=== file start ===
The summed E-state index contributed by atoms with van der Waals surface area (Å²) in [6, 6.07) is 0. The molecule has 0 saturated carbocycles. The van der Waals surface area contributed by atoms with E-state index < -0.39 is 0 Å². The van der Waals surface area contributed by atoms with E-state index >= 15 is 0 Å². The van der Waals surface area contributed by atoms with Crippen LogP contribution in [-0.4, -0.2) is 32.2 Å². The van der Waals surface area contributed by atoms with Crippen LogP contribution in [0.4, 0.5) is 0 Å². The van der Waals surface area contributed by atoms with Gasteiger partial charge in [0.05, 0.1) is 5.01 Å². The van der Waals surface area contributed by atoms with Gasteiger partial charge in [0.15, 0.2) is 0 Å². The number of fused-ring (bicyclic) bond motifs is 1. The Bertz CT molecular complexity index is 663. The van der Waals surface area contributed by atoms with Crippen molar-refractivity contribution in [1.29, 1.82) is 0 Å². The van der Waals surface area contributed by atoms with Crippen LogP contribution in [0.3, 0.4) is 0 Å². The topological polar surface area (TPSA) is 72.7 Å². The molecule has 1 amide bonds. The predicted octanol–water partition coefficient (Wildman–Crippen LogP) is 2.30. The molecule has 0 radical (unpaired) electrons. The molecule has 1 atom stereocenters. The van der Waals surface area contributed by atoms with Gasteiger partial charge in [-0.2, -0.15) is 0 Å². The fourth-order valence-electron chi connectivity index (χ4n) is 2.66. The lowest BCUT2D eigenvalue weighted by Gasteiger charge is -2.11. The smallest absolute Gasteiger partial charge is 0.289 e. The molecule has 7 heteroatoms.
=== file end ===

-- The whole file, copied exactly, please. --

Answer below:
The summed E-state index contributed by atoms with van der Waals surface area (Å²) in [6, 6.07) is 0. The molecule has 0 saturated carbocycles. The van der Waals surface area contributed by atoms with E-state index < -0.39 is 0 Å². The van der Waals surface area contributed by atoms with E-state index >= 15 is 0 Å². The van der Waals surface area contributed by atoms with Crippen LogP contribution in [-0.4, -0.2) is 32.2 Å². The van der Waals surface area contributed by atoms with Crippen LogP contribution in [0.4, 0.5) is 0 Å². The van der Waals surface area contributed by atoms with Gasteiger partial charge in [0.05, 0.1) is 5.01 Å². The van der Waals surface area contributed by atoms with Gasteiger partial charge in [0.15, 0.2) is 0 Å². The number of fused-ring (bicyclic) bond motifs is 1. The Bertz CT molecular complexity index is 663. The van der Waals surface area contributed by atoms with Crippen molar-refractivity contribution in [1.29, 1.82) is 0 Å². The van der Waals surface area contributed by atoms with Crippen LogP contribution in [0.3, 0.4) is 0 Å². The topological polar surface area (TPSA) is 72.7 Å². The molecule has 1 amide bonds. The predicted octanol–water partition coefficient (Wildman–Crippen LogP) is 2.30. The molecule has 0 radical (unpaired) electrons. The molecule has 1 atom stereocenters. The van der Waals surface area contributed by atoms with Gasteiger partial charge in [-0.2, -0.15) is 0 Å². The fourth-order valence-electron chi connectivity index (χ4n) is 2.66. The lowest BCUT2D eigenvalue weighted by Gasteiger charge is -2.11. The smallest absolute Gasteiger partial charge is 0.289 e. The molecule has 7 heteroatoms.